27. 27. Creating and Deploying Bioschemas Markup Material from: Justin Clark-Casey License: Attribution 4.0 International (CC BY 4.0) Kenneth McLeod
  28. 28. Creating Bioschemas markup ● Markup is in a format called JSON-LD ● Embedded directly into webpages ● Let’s look at an example of the DataCatalog schema as used by Bioschemas ○ This comes from schema.org but Bioschemas adds ■ Mandatory/recommended/optional properties ■ Cardinality constraints
  29. 29. Markup can be placed in either the head or the body.
  30. 30. Let’s look at this in Google’s Structued Data Testing Tool
  31. 31. @context is overwritten by Google Technically any prefixes can be defined here, e.g., "@context":["https://schema.org", {"OBI":"http://purl.obolibrary.org/obo/OBI_" ...}], "@type":["Sample","OBI:0000747"] … BUT, Google will overwrite this with the basic "@context": "http://schema.org"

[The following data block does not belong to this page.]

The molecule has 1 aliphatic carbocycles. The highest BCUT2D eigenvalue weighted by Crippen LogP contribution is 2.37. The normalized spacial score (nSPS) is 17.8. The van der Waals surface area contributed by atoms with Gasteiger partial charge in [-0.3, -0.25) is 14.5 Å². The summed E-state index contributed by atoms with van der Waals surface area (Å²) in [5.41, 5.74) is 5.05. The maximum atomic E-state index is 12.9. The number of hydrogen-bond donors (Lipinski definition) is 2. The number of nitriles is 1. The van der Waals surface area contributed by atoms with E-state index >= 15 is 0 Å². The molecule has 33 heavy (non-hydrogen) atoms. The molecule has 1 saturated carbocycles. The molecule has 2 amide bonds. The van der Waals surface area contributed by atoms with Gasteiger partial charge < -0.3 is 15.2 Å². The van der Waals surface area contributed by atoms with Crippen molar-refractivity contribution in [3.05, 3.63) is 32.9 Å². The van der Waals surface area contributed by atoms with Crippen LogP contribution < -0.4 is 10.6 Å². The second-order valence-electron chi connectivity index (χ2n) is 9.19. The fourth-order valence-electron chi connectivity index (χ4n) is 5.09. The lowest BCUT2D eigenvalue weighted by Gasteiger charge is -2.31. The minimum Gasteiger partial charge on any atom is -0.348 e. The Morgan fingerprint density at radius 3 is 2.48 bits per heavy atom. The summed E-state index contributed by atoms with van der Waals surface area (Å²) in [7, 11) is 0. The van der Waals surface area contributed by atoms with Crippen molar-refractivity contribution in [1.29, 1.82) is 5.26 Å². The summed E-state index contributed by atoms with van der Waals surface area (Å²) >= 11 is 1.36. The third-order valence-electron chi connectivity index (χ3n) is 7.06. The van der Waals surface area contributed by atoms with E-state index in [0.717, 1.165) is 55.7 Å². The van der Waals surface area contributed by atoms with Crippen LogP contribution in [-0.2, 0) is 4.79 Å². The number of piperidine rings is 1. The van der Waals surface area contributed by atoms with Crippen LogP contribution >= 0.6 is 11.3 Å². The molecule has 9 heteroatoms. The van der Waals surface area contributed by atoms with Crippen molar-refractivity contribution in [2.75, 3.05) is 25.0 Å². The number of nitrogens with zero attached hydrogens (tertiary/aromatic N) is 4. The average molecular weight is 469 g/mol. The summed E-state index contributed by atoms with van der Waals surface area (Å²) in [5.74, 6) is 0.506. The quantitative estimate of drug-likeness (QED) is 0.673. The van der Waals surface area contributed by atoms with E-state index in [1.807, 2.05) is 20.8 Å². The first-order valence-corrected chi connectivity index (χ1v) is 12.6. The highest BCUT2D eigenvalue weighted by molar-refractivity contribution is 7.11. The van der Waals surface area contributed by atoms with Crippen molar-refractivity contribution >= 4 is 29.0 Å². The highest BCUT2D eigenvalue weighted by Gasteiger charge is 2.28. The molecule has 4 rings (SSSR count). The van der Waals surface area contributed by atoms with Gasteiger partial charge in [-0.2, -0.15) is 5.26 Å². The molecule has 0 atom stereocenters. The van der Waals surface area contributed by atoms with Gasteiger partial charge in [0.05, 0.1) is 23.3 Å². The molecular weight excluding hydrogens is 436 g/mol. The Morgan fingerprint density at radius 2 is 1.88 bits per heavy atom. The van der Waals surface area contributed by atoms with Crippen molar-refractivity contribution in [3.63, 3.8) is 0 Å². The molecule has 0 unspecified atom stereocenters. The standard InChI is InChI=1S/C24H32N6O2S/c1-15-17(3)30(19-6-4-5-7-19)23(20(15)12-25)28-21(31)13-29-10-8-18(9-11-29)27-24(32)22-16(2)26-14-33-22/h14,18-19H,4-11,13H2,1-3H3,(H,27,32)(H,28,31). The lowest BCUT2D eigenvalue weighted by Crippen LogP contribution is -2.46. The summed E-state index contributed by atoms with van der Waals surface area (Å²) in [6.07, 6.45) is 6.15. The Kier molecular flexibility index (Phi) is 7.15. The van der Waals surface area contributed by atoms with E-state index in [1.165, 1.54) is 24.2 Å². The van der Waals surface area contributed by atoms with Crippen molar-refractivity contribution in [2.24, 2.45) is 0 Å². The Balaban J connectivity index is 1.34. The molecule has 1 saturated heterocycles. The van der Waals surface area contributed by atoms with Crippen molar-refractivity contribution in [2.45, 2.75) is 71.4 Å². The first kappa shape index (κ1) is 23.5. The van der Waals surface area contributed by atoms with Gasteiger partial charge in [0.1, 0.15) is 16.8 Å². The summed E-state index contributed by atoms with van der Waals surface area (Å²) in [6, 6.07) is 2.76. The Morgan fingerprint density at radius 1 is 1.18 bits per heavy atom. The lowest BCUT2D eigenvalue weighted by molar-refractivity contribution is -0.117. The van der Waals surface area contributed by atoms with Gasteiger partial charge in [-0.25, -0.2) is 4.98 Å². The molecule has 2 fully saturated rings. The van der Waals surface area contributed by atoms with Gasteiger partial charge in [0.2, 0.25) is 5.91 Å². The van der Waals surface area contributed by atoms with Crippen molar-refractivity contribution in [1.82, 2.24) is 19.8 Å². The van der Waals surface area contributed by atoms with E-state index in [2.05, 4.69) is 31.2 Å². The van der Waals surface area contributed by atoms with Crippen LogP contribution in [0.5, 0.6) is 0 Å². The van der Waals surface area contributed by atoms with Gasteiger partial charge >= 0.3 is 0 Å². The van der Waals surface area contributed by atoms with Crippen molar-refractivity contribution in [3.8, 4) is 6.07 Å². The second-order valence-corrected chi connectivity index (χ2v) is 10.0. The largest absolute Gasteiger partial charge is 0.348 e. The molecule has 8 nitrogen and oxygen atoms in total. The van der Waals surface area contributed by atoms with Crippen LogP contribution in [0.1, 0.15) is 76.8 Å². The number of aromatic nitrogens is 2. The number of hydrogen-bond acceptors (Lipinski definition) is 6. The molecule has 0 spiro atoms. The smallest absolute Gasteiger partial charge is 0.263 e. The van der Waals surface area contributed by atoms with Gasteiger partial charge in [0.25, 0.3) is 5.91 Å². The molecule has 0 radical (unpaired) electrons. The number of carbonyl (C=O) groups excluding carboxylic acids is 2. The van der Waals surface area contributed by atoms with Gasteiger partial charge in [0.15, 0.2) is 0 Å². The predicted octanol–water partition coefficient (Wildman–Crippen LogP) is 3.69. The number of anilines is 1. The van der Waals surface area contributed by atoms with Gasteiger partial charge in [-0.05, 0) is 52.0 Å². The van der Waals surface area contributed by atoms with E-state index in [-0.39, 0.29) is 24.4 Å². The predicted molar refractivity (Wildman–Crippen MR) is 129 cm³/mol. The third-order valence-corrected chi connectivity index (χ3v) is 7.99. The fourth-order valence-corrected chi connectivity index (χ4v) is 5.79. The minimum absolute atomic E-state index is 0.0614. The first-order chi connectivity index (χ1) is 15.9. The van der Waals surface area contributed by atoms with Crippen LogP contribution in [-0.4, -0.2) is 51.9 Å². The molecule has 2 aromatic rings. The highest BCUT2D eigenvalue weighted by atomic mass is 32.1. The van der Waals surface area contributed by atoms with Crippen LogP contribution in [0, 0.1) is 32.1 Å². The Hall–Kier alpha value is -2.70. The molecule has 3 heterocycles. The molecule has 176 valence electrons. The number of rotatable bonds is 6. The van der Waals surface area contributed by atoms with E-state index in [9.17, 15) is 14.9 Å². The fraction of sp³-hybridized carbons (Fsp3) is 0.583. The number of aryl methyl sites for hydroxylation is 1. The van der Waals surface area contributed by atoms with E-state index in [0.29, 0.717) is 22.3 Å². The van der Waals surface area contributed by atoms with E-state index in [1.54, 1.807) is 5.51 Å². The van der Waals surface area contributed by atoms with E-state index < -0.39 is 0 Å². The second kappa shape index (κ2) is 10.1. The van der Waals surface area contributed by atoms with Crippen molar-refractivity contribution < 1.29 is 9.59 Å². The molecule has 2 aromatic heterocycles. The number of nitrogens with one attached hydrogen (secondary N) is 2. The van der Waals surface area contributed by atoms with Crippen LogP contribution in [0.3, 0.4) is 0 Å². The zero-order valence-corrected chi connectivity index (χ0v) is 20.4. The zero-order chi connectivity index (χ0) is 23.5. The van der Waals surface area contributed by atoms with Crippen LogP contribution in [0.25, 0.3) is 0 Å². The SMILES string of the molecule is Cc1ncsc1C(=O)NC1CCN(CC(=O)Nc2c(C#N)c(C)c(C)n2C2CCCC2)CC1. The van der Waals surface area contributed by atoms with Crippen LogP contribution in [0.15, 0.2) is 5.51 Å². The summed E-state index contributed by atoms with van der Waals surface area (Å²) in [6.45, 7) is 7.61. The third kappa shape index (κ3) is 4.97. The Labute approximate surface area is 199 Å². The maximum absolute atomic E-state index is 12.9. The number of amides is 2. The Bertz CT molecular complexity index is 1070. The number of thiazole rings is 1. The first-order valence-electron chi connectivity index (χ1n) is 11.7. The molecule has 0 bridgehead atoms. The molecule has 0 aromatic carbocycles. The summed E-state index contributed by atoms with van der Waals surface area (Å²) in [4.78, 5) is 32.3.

32. 32. @id - gives a node a URL Without @id there are auto-generated URLs for nodes, e.g., <script type="application/ld+json">{ "@context" : "https://schema.org", "@type" : "DataCatalog", ... becomes: _:genid2d4335ed7c72694275bea5b6a86ad9f82b2db0 <http://www.w3.org/1999/02/22-rdf-syntax-ns#type> <https://schema.org/DataCatalog> . Bad for Linked Data as no one can reference this.
  33. 33. @id - gives a node a URL With an@id you choose the URL for nodes, e.g., <script type="application/ld+json">{ "@context" : "https://schema.org", "@type" : "DataCatalog", "@id" : "https://www.ebi.ac.uk/biosamples" … becomes: <https://www.ebi.ac.uk/biosamples> <http://www.w3.org/1999/02/22-rdf-syntax- ns#type> <https://schema.org/DataCatalog> .